Saturday 18 November 2017

Parents for Justice are criticised for fund misuse

Eilish O'Regan Health Correspondent

A HIGH-PROFILE support group set up in the wake of the organ retention scandal was criticised for misspending public funds, the Irish Independent has learned.

Parents for Justice failed to follow agreements over how some of its funding was to be used, an investigation commissioned by the Health Service Executive (HSE) discovered.

The HSE had been providing funding of approximately €330,000 a year.

The group was set up by concerned parents in 1999 after it emerged some hospitals had retained the organs of deceased adults and children without the consent of relatives.

But it folded in acrimony nearly three years ago after some of its former members made complaints to the HSE.

An unpublished review, set up by the HSE following the complaints, found the group failed to fully comply with an agreement with the HSE on how it would spend counselling funds.

It received €120,000-a-year from the HSE to spend on counselling. However, it failed to use the entire budget directly on counselling and much of it went on overheads.

Janet Hughes, the outside consultant who examined the running of the organisation, found that the total spent directly on counselling for the years 2006 and 2007 amounted to €145,416.

In her report, seen by the Irish Independent, Ms Hughes criticised the group's use of funding.

"It is not reasonable for any organisation, and in particular one which is operating as a limited company, to determine unilaterally the allocation of costs to services which they are funded to provide by a state body," she warned.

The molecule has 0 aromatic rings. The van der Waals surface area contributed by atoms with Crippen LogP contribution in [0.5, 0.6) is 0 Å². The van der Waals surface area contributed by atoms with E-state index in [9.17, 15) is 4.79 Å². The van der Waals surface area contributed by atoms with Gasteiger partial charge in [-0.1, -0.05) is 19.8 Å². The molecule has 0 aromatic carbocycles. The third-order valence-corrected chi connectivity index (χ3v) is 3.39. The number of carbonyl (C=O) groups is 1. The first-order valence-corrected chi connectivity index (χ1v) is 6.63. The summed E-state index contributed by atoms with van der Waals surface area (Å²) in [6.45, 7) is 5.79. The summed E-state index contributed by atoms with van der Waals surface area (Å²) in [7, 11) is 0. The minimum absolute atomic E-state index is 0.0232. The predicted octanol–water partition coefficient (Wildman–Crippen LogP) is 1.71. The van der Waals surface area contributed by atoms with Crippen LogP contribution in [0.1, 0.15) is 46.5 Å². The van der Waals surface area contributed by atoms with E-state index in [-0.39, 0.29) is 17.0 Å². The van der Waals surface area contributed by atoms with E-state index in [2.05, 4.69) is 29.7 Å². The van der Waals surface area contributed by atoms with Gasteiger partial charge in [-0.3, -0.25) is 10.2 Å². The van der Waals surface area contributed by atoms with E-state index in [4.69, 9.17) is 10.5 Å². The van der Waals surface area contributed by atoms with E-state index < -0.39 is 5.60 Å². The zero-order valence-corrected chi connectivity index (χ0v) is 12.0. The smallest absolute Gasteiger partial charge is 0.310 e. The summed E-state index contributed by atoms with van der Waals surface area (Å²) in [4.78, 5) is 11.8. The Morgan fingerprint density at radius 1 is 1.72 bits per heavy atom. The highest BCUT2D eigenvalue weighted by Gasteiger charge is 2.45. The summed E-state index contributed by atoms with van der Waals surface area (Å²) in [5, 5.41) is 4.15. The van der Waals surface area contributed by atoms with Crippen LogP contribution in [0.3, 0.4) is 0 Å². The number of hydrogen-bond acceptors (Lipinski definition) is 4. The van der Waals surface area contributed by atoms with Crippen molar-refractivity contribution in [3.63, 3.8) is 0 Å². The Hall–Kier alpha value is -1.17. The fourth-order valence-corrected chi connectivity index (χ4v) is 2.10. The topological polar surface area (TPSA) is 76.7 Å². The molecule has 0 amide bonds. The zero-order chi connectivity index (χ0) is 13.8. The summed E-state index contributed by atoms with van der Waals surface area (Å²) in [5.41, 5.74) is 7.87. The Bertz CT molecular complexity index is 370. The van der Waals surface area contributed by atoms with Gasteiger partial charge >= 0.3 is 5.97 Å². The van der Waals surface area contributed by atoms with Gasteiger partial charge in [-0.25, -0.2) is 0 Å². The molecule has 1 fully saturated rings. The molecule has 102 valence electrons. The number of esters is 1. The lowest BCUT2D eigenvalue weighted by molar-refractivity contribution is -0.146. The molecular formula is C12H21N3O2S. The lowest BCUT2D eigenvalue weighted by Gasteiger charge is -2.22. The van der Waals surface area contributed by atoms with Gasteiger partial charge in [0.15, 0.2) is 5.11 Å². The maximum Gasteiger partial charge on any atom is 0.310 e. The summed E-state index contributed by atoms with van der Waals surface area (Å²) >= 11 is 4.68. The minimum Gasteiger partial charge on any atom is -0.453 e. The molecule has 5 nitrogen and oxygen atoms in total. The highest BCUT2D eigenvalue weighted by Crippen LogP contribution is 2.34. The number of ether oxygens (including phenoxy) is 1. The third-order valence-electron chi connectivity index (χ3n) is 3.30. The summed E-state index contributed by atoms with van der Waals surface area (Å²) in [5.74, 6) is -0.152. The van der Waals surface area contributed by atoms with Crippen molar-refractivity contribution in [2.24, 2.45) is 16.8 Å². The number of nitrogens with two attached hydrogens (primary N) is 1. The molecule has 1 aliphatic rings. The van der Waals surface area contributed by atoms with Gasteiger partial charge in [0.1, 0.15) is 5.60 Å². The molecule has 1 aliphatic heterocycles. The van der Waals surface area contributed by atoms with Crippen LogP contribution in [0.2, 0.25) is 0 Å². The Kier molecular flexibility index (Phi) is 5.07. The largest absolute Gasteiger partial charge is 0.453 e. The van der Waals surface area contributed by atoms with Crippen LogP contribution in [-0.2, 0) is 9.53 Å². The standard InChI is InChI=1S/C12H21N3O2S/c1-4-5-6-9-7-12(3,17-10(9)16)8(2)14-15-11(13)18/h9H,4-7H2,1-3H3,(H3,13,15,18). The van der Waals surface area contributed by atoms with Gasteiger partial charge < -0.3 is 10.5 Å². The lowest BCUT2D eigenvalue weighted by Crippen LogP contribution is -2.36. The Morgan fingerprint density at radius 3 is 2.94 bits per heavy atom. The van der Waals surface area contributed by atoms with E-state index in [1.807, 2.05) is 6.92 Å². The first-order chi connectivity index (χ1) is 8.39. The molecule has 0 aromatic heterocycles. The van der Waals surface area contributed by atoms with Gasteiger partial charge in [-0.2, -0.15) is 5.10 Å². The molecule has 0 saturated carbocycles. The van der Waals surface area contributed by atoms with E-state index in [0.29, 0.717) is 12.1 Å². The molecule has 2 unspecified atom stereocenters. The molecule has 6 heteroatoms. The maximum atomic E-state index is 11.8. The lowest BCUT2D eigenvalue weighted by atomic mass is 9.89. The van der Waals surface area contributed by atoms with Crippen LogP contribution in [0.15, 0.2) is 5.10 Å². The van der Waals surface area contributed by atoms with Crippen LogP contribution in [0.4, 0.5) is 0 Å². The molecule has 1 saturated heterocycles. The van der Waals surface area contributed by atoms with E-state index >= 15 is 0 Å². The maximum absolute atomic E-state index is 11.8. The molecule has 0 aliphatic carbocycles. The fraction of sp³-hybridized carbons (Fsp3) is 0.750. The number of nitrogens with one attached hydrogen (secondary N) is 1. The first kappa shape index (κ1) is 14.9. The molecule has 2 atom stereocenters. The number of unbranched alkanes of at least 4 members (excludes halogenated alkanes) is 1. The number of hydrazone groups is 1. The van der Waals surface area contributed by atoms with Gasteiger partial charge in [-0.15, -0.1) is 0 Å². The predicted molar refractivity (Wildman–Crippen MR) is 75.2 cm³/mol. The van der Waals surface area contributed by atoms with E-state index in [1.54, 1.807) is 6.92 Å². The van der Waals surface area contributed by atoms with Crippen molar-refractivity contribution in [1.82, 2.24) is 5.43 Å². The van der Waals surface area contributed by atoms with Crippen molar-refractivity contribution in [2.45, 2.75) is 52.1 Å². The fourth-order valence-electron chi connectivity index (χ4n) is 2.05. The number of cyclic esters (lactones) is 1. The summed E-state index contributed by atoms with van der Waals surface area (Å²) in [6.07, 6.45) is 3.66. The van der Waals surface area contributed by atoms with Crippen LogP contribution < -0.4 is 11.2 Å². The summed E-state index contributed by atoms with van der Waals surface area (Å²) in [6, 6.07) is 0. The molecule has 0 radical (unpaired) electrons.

Ann Doherty, a former leading voluntary member of Parents for Justice, told the Irish Independent last night that while not all the €120,000 went directly on counselling, the outstanding sum was spent on counselling-related overheads.

"We did not use it for the running of any other part of the organisation," she said.

In her report, Ms Hughes said that while the money was not fully spent in the correct way, no fraud had taken place.

She said: "No individual disappeared with sums of money or made themselves rich in a fraudulent manner at the expense of the taxpayer."

There were also major disagreements about the way in which details on organ retention obtained through Freedom of Information inquiries by the organisation were made known to members.


Ms Hughes concluded that the organisation should no longer rely on public money for its activities but its outstanding bills should be settled by the HSE.

Ms Doherty revealed she is among a number of former activists who try to keep the issue alive. But the organisation has no office or funding and is reliant on a handful of former members.

"We have no problem about the report being published. We feel it vindicates us in all our activities," she added.

"A lot of the truth has never come out. There are over 50 boxes of material given to the organ retention inquiry which will not be released to us.

"We recently asked with the Minister for Health James Reilly to discuss the issue but he turned us down."

Irish Independent

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